Watersmeet House

When we are in Devon we love combining a walk with an afternoon tea.  One of the prettiest locations we’ve found for a cream tea is Watersmeet House near Lynmouth.  Watersmeet House and the surrounding area is managed by the National Trust.

The dramatic River Gorge and stunning scenery have attracted some of the great romantic poets over the years.  Southey, along with Coleridge, Wordsworth and Shelley were enchanted by Lynmouth and its surrounding area, comparing Watersmeet with the Alps

Watersmeet House was designed and built by the Reverend Walter Halliday, a friend of Southey, in 1832 as a fishing lodge. It has been a tea room since the early 1900s.  

When Halliday, lover of Romantic poetry, built Watersmeet House in 1832, he had lines from a Wordsworth poem inscribed over its doorway:

The spot was made by nature for herself:

The travellers know it not, and it will remain

Unknown to them; but it is beautiful:

And if a man should plant his cottage near,

Should sleep beneath the shelter of its trees,

And blend its waters with his daily meal,

He would so love it, that in his death-hour

Its image would survive among his thoughts.

Watersmeet is the meeting place of the East Lyn river and Farley Water (Hoar Oak Water) and is one of the largest remaining ancient woodlands in the south west. Oak dominates the canopy, but other species are present including a few rare whitebeams.

The East Lyn River cascades through the woodland, meeting Farley Water (Hoar Oak Water) and giving the site its name.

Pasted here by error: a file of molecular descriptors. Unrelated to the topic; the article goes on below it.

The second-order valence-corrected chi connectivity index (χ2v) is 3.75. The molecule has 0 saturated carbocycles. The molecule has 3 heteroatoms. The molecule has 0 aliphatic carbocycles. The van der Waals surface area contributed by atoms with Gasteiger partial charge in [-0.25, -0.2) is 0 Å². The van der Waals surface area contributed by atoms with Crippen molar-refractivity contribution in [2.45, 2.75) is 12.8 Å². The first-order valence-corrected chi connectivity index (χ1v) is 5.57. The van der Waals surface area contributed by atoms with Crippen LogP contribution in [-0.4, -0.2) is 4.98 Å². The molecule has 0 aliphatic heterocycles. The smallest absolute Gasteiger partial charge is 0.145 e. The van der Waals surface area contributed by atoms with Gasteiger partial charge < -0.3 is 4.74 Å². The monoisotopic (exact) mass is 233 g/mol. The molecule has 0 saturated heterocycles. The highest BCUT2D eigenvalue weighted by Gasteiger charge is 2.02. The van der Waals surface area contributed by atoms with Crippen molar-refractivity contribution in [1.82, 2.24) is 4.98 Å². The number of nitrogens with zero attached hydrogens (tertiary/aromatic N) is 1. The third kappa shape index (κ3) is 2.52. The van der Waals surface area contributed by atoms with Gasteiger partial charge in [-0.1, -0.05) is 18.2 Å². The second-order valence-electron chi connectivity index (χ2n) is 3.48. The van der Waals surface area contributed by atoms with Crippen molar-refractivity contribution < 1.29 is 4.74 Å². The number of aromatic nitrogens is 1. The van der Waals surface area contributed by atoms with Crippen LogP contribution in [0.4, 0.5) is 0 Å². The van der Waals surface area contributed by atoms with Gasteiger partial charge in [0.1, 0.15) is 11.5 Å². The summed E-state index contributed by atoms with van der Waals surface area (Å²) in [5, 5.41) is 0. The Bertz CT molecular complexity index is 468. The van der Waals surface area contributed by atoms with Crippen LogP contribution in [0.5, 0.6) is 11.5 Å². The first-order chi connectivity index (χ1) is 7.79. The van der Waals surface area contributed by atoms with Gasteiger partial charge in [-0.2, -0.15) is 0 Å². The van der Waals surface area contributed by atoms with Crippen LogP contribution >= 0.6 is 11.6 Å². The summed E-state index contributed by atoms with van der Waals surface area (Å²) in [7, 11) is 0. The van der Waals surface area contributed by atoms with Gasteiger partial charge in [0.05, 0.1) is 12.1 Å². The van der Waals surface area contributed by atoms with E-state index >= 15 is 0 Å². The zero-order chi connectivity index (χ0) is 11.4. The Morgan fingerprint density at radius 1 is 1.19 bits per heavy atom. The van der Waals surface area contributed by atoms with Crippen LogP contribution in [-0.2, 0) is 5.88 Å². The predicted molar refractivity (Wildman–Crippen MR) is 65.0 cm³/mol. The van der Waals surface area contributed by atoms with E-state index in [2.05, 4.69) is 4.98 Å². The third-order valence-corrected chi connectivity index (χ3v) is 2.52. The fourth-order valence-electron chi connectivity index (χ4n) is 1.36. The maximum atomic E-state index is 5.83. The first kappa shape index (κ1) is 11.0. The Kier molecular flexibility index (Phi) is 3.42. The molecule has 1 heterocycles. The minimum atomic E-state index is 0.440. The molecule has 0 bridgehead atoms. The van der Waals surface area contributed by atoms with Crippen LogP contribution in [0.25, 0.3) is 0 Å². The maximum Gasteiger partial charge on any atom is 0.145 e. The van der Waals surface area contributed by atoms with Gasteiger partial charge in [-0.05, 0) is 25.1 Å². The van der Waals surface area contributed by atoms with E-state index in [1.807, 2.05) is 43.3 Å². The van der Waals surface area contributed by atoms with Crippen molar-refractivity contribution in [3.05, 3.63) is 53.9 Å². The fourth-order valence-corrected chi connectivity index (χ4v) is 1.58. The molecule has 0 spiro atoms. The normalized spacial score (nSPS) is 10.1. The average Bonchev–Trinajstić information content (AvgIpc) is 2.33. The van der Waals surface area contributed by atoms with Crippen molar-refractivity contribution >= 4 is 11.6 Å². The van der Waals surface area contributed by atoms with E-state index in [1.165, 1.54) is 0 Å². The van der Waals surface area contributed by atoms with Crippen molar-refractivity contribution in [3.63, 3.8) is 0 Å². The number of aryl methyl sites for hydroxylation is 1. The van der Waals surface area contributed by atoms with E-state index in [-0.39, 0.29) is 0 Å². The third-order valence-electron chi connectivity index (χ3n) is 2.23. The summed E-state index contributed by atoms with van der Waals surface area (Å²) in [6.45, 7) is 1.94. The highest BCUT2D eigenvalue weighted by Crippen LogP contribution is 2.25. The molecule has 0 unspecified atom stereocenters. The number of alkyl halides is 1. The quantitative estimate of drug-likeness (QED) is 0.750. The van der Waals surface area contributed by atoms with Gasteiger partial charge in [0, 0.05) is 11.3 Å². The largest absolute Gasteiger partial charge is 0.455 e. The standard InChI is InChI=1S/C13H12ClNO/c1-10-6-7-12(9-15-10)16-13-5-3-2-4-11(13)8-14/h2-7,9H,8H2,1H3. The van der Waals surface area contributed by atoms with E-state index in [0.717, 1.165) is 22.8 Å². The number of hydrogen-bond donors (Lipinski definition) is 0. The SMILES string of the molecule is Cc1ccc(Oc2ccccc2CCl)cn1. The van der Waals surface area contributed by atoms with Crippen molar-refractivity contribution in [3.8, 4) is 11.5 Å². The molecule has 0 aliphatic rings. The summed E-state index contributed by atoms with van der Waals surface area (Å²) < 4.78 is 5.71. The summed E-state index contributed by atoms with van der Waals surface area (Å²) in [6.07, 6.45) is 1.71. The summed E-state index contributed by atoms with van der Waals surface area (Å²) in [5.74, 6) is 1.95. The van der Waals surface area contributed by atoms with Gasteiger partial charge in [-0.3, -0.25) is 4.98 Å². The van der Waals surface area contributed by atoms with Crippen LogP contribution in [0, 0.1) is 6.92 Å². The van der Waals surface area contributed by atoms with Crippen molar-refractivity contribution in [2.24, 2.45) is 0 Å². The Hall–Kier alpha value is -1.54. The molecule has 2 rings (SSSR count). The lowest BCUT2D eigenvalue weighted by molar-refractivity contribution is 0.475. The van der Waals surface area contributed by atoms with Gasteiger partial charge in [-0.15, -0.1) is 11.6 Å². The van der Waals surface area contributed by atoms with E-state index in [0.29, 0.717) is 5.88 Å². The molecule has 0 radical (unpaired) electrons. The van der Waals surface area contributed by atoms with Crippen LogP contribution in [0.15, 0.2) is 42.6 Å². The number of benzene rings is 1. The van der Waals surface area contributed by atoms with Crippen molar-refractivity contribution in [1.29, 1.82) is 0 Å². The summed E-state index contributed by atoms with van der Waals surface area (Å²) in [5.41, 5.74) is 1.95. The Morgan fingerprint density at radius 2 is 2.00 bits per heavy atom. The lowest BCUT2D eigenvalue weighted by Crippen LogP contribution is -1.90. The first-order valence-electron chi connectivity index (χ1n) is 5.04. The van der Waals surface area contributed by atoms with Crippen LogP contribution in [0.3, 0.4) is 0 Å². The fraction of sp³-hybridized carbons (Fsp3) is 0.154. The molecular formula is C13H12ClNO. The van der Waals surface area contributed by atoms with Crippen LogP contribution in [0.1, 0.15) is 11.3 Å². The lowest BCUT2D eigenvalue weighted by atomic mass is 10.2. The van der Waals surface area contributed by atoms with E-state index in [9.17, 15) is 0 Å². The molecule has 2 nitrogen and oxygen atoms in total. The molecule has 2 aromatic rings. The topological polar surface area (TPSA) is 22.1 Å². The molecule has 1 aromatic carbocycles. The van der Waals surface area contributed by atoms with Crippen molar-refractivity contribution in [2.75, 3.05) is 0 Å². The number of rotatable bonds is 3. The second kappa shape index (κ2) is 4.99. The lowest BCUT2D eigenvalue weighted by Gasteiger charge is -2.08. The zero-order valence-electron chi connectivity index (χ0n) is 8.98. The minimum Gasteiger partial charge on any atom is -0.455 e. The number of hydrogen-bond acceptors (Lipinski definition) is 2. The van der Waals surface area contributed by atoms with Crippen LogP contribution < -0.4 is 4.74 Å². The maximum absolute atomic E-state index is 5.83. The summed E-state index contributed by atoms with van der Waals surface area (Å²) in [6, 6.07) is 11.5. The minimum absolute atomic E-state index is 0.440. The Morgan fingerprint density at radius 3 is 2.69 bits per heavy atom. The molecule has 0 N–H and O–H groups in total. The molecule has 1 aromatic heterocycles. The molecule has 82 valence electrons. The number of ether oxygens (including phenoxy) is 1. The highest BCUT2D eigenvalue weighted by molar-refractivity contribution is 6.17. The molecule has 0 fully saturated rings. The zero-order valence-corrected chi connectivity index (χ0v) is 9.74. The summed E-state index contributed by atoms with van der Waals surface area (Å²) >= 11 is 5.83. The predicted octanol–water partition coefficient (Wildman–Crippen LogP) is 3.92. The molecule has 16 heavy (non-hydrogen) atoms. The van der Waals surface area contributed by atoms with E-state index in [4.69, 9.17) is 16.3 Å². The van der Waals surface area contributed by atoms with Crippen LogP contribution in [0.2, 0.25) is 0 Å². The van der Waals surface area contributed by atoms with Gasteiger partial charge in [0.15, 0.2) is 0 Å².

Walking to Watersmeet House

The walk down from the Combe Park National Trust car park is fairly easy as you meander downstream towards Lynmouth

To get to the car park which is located just above Watersmeet, on the A39, 2.4 miles from Lynmouth follow the A39 past Watersmeet to reach a hairpin bend to the right. Turn left here towards Simonsbath, but do not cross the bridge immediately ahead but turn immediately right and then right again into the National Trust Car Park.

Cross the road and walk over the bridge and take the footpath on your left.  Walk down the Gorge until you see the signs for Watersmeet House which takes you right away from the Gorge towards Watersmeet House.

The walk alongside the River Gorge is shaded with the canopy of huge trees including Oak, Ash and Wych Elm.  Trees and boulders are smothered with lichens and moss which gives it that enchanted woodland atmosphere. 

Watersmeet House Tea Room and Garden

The tea rooms at Watersmeet House are open during the summer months from 10:30 to 17:00, check the website for opening times during other times of the year.

Seating for the tea room is mainly outside.  The tea room sells wonderful cream teas with traditional scones, jam and clotted cream and a large pot of tea.  There are the usual sandwiches, cakes and sausage rolls available. They also serve soup and toasted sandwiches.

The gardens are set in a stunning location next to the river where you can sit and watch the fishermen fishing for salmon.  It is a very peaceful location with the sound of the water and trees that surround you.

The Walk Back to the National Trust Car Park

The walk back up to the car park is a little more strenuous as it’s mostly uphill but there are small benches along the way if you want to sit and listen to the rushing water and just take in the scenery.

If you enjoy walking this is a wonderful walk with the added bonus of the promise of tea and cake which is a great incentive for me.

Written by 

Hi, I’m Frankie. This is my blog (Thoroughly Modern Grandma) about blending old fashioned values with modern technology, whilst trying to reduce our waste and be a little kinder to our Planet.

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